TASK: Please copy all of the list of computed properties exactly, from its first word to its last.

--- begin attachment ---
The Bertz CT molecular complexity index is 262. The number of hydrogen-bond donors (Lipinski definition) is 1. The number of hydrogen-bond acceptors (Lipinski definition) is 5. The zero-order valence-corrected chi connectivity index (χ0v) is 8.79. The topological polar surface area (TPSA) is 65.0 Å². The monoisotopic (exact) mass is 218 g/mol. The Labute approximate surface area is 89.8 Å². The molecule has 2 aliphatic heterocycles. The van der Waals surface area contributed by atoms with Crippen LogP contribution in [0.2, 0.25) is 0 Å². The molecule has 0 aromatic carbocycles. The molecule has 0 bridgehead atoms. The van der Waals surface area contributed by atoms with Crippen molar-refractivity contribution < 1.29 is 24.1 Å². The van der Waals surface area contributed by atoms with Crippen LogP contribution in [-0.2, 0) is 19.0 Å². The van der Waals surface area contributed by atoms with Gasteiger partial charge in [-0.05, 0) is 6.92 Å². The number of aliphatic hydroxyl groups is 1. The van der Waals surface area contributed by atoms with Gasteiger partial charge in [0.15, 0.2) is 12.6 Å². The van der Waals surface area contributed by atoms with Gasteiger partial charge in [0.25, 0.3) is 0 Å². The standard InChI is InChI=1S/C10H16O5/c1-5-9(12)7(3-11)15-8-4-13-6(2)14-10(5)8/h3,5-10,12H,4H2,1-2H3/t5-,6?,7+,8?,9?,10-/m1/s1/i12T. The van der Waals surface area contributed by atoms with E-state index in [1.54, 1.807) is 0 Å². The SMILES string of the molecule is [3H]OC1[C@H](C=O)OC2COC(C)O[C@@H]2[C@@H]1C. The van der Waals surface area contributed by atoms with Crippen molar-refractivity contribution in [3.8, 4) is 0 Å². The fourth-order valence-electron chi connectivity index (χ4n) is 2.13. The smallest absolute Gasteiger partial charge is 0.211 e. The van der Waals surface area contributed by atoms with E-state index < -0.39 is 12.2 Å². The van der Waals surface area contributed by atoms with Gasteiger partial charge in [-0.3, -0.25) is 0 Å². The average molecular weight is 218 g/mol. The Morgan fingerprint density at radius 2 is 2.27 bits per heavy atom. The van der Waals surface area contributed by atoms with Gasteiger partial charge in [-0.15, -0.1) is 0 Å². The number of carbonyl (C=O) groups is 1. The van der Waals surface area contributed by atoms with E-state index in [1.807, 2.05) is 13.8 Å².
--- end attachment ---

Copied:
The Bertz CT molecular complexity index is 262. The number of hydrogen-bond donors (Lipinski definition) is 1. The number of hydrogen-bond acceptors (Lipinski definition) is 5. The zero-order valence-corrected chi connectivity index (χ0v) is 8.79. The topological polar surface area (TPSA) is 65.0 Å². The monoisotopic (exact) mass is 218 g/mol. The Labute approximate surface area is 89.8 Å². The molecule has 2 aliphatic heterocycles. The van der Waals surface area contributed by atoms with Crippen LogP contribution in [0.2, 0.25) is 0 Å². The molecule has 0 aromatic carbocycles. The molecule has 0 bridgehead atoms. The van der Waals surface area contributed by atoms with Crippen molar-refractivity contribution < 1.29 is 24.1 Å². The van der Waals surface area contributed by atoms with Crippen LogP contribution in [-0.2, 0) is 19.0 Å². The van der Waals surface area contributed by atoms with Gasteiger partial charge in [-0.05, 0) is 6.92 Å². The number of aliphatic hydroxyl groups is 1. The van der Waals surface area contributed by atoms with Gasteiger partial charge in [0.15, 0.2) is 12.6 Å². The van der Waals surface area contributed by atoms with Gasteiger partial charge in [0.25, 0.3) is 0 Å². The standard InChI is InChI=1S/C10H16O5/c1-5-9(12)7(3-11)15-8-4-13-6(2)14-10(5)8/h3,5-10,12H,4H2,1-2H3/t5-,6?,7+,8?,9?,10-/m1/s1/i12T. The van der Waals surface area contributed by atoms with E-state index in [1.54, 1.807) is 0 Å². The SMILES string of the molecule is [3H]OC1[C@H](C=O)OC2COC(C)O[C@@H]2[C@@H]1C. The van der Waals surface area contributed by atoms with Crippen molar-refractivity contribution in [3.8, 4) is 0 Å². The fourth-order valence-electron chi connectivity index (χ4n) is 2.13. The smallest absolute Gasteiger partial charge is 0.211 e. The van der Waals surface area contributed by atoms with E-state index < -0.39 is 12.2 Å². The van der Waals surface area contributed by atoms with Gasteiger partial charge in [-0.3, -0.25) is 0 Å². The average molecular weight is 218 g/mol. The Morgan fingerprint density at radius 2 is 2.27 bits per heavy atom. The van der Waals surface area contributed by atoms with Gasteiger partial charge in [-0.15, -0.1) is 0 Å². The number of carbonyl (C=O) groups is 1. The van der Waals surface area contributed by atoms with E-state index in [1.807, 2.05) is 13.8 Å².